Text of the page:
First Aid saves lives
Two out of three people couldn't save a life in an emergency.
St John Ambulance also reveals a quarter of us in the West Midlands would just stand by and watch as someone dies - with the same amount thinking they know what to do when in fact they make the situations worse.
First aid could make a dramatic difference, either through direct intervention, in the case of choking, or by recognising life-threatening signs, such as a heart attack, and caring for someone until medical help arrives.
Richard Green, County Chief Executive Officer in West Midlands says: 'We believe that anyone who needs first aid should receive it and yet, as our latest research shows, that’s not happening. Everyone should take the responsibility to learn first aid themselves. Armed with this knowledge we can all be the difference between a life lost and a life saved.'
- If a man was thrown off his motorbike and not breathing, over two-fifths say they'd know what to do. However, of these people, 42% would make the mistake of not moving him for fear of spinal injury, yet if he’s not breathing and CPR is not given, he'll die.
- If someone was choking, only half would intervene with back blows - the correct procedure. Worryingly 1 in 10 would stick their fingers down his or her throat which could push the obstruction further down.
- For a middle-aged man with chest pains, 6% would put him in the recovery position while waiting for an ambulance which would not relieve the strain on the heart and may aggravate the condition, instead they should sit him in a comfortable position.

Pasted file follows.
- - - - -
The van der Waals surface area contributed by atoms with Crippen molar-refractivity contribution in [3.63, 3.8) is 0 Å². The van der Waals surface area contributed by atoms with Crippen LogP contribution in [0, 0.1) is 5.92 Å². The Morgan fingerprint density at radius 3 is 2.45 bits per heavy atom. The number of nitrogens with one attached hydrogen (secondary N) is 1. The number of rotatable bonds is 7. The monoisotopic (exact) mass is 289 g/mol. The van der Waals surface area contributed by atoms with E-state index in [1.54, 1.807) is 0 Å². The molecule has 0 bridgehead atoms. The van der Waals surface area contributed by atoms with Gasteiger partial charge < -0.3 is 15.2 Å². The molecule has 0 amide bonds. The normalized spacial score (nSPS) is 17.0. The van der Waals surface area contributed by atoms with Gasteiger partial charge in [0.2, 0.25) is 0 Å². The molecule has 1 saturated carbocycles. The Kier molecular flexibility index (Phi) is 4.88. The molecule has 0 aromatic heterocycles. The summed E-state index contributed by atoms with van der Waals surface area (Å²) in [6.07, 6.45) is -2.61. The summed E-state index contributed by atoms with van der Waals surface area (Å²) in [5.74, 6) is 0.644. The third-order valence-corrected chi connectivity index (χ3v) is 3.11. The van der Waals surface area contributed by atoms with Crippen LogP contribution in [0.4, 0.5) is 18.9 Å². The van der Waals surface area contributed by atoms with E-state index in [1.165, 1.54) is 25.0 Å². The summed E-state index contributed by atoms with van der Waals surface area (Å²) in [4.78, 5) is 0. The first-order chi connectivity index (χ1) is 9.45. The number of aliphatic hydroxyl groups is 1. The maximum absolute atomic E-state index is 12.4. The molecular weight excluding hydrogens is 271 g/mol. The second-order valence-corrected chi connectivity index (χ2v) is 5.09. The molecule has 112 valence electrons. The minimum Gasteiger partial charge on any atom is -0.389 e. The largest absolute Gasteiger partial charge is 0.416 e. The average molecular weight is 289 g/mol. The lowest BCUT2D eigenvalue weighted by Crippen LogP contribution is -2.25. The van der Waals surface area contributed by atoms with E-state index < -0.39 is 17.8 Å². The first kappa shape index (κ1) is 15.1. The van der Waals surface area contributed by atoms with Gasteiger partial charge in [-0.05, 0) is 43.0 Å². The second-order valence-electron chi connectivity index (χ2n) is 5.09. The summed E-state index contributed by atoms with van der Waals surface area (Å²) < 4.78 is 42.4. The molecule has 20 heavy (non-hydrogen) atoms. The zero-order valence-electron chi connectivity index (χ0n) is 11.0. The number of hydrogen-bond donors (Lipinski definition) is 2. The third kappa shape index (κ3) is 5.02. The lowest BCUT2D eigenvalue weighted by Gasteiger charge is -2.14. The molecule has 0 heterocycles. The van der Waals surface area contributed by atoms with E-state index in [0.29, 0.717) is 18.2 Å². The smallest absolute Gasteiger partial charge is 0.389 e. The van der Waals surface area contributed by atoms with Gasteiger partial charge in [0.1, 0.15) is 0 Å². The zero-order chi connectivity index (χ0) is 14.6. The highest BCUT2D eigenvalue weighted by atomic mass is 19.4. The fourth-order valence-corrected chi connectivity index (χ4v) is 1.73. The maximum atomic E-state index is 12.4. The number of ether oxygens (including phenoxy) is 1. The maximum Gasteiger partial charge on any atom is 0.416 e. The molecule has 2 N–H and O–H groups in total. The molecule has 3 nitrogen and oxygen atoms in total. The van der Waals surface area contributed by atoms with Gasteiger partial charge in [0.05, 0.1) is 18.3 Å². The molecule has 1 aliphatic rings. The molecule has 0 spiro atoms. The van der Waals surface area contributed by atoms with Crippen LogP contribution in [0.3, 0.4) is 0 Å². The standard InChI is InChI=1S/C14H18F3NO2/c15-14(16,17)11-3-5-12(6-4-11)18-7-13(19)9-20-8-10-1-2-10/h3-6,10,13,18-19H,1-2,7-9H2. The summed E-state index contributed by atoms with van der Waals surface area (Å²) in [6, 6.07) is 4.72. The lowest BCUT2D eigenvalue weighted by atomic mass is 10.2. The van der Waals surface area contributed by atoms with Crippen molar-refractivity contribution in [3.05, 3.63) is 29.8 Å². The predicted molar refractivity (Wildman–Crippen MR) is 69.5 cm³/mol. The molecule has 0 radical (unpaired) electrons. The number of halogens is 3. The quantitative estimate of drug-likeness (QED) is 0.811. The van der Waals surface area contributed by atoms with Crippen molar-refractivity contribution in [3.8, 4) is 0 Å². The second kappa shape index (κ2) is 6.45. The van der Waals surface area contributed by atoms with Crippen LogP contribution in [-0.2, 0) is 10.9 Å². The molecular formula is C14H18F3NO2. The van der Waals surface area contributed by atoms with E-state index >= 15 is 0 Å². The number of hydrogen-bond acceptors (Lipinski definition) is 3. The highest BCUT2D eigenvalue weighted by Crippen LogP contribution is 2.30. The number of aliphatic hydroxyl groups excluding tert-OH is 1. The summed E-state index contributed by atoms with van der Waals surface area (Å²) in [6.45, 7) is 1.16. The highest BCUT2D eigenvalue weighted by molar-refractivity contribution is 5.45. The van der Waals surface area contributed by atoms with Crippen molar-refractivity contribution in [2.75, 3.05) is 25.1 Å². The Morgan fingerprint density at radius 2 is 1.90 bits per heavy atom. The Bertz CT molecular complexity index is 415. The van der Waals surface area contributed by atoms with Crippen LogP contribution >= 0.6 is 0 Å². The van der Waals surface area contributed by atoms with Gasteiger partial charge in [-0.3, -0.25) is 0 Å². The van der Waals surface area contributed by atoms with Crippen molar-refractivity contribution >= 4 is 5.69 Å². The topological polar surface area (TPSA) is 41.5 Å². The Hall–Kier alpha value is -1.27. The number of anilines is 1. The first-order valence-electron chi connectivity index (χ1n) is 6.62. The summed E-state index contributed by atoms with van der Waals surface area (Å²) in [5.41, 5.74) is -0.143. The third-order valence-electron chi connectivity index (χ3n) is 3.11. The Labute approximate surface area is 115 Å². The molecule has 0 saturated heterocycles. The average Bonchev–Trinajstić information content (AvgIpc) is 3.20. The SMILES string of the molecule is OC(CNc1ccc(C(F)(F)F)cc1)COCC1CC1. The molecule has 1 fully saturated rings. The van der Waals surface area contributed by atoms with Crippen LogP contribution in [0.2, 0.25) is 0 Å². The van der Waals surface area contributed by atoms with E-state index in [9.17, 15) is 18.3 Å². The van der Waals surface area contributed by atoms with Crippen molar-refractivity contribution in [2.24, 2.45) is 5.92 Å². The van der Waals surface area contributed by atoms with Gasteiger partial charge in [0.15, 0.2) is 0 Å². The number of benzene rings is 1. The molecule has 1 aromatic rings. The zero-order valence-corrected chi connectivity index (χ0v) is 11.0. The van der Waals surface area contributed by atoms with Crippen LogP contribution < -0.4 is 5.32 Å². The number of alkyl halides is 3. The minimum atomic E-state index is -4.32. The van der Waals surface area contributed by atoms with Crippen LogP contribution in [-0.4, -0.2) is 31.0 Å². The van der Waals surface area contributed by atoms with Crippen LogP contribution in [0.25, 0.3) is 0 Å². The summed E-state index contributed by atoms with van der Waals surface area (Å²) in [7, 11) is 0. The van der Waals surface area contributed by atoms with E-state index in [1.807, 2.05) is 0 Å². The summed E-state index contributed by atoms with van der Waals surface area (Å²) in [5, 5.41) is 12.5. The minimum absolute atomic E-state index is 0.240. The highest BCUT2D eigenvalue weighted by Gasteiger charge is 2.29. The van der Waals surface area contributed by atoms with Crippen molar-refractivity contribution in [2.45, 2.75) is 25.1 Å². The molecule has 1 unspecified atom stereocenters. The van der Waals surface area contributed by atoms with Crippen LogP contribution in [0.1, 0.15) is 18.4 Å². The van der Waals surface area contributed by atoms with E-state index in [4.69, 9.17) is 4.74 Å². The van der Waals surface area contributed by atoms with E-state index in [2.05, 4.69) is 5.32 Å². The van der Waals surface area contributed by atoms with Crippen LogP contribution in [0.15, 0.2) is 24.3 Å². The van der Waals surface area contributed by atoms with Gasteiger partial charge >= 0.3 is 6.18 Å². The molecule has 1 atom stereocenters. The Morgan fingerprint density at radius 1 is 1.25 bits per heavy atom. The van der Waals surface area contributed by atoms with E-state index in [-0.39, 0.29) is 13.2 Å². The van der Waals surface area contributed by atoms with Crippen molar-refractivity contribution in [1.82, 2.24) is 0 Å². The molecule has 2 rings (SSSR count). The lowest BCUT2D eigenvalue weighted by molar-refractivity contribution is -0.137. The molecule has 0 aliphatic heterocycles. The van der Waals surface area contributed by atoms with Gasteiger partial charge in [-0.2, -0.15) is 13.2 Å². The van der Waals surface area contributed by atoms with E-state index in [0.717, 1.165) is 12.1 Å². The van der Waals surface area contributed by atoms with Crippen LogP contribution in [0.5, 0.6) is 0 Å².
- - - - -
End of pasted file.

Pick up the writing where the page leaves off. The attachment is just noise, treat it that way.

St John Ambulance is committed to ensuring everyone has the basic first aid knowledge that could save someone's life. To get your free pocket sized guide, just text LIFE to 85010 or visit the St John Ambulance website www.sja.org.uk
You can also get advice on your iPhone with the St John Ambulance first aid app, available through iTunes.
True Story from the Midlands:
11 year old Chloe Hawthorne saved her older sister Chennelle's life.
Kidderminster Cadet Chennelle Hawthorne has an extra special bond with her sister Chloe - because she saved her life!
On Monday 8 March (2010) Chloe and Chennelle who are cadets with Kidderminster
St John Ambulance got home from school when Chennelle was complaining of feeling unwell with a tummy ache.
Both Chennelle and Chloe went upstairs to Chennelle's bedroom where at around 9pm, Chloe noticed that Chennelle was acting strangely and not as she normally does. Chloe suspected that her sister's blood sugar level had dropped so she did a blood sugar test reading on Chennelle's arm, having seen Chennelle do this to herself before. The reading came back as "low " and " zero ". This had never happened before and Chloe realised that her sister was in serious trouble.
Chloe alerted their mother, who was downstairs at the time. When they both got back upstairs, Chennelle was barely conscious on her bed. Chloe tried to give her sister a drink and some food but this did not appear to help Chennelle come round from her diabetic episode. The girls mum called a specialist diabetes clinic and was then immediately advised to dial 999 for the Ambulance Service.
Chloe got Chennelle's Hypostop gel and Glucagon needle ready to assist the Ambulance Service once they arrived. Chloe stayed talking to Chennelle and reassuring her. Once the ambulance crew arrived she continued to stay with her sister and assisted the Ambulance Service. Chennelle did later go to Kidderminster Hospital for a check up - where it was diagnosed that the sudden diabetic attack had probably been brought on by a tummy bug.
The Ambulance crew said that Chloe more or less 'saved her sister's life' and were impressed with Chloe's actions. Chloe now hopes to become a Paramedic when she is old enough.
Mum Raydene said: 'If Chloe hadn't been there I dread to think what might have happened; I am amazed by the skills shown by Chloe and what both girls have learnt through St John Ambulance Cadets. I really feel that Chloe saved her sister's life.'
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